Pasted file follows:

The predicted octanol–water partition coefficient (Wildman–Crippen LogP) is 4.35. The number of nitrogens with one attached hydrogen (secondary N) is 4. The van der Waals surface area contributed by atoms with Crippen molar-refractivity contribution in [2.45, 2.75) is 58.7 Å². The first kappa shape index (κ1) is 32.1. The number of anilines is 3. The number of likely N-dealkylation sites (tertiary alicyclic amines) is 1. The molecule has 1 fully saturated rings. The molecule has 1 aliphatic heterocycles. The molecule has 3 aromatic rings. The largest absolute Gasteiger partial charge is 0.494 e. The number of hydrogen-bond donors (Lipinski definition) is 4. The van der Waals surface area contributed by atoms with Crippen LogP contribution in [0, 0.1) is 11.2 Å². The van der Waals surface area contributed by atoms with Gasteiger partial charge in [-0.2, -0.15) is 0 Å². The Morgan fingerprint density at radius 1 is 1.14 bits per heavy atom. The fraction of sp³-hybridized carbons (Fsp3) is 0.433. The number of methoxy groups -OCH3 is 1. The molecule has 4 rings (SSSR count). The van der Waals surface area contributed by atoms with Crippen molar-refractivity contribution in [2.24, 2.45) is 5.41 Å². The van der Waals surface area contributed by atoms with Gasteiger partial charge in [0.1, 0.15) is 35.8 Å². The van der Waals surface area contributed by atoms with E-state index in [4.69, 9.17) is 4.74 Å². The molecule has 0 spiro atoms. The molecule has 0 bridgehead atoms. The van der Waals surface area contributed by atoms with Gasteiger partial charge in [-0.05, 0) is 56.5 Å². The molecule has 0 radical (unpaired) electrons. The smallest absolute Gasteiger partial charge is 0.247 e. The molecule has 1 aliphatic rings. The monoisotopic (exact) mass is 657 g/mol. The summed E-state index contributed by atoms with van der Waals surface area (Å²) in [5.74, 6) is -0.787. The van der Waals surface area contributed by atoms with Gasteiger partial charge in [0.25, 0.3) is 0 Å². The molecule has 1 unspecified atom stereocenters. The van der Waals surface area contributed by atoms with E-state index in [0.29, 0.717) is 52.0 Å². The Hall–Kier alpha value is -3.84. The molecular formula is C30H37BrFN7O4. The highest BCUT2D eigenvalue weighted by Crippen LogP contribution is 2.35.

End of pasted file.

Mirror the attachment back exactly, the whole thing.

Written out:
The predicted octanol–water partition coefficient (Wildman–Crippen LogP) is 4.35. The number of nitrogens with one attached hydrogen (secondary N) is 4. The van der Waals surface area contributed by atoms with Crippen molar-refractivity contribution in [2.45, 2.75) is 58.7 Å². The first kappa shape index (κ1) is 32.1. The number of anilines is 3. The number of likely N-dealkylation sites (tertiary alicyclic amines) is 1. The molecule has 1 fully saturated rings. The molecule has 1 aliphatic heterocycles. The molecule has 3 aromatic rings. The largest absolute Gasteiger partial charge is 0.494 e. The number of hydrogen-bond donors (Lipinski definition) is 4. The van der Waals surface area contributed by atoms with Crippen LogP contribution in [0, 0.1) is 11.2 Å². The van der Waals surface area contributed by atoms with Gasteiger partial charge in [-0.2, -0.15) is 0 Å². The Morgan fingerprint density at radius 1 is 1.14 bits per heavy atom. The fraction of sp³-hybridized carbons (Fsp3) is 0.433. The number of methoxy groups -OCH3 is 1. The molecule has 4 rings (SSSR count). The van der Waals surface area contributed by atoms with Crippen molar-refractivity contribution in [2.24, 2.45) is 5.41 Å². The van der Waals surface area contributed by atoms with Gasteiger partial charge in [0.1, 0.15) is 35.8 Å². The van der Waals surface area contributed by atoms with E-state index in [4.69, 9.17) is 4.74 Å². The molecule has 0 spiro atoms. The molecule has 0 bridgehead atoms. The van der Waals surface area contributed by atoms with Gasteiger partial charge in [-0.05, 0) is 56.5 Å². The molecule has 0 radical (unpaired) electrons. The smallest absolute Gasteiger partial charge is 0.247 e. The molecule has 1 aliphatic rings. The monoisotopic (exact) mass is 657 g/mol. The summed E-state index contributed by atoms with van der Waals surface area (Å²) in [5.74, 6) is -0.787. The van der Waals surface area contributed by atoms with Gasteiger partial charge in [0.25, 0.3) is 0 Å². The molecule has 1 unspecified atom stereocenters. The van der Waals surface area contributed by atoms with E-state index in [0.29, 0.717) is 52.0 Å². The Hall–Kier alpha value is -3.84. The molecular formula is C30H37BrFN7O4. The highest BCUT2D eigenvalue weighted by Crippen LogP contribution is 2.35.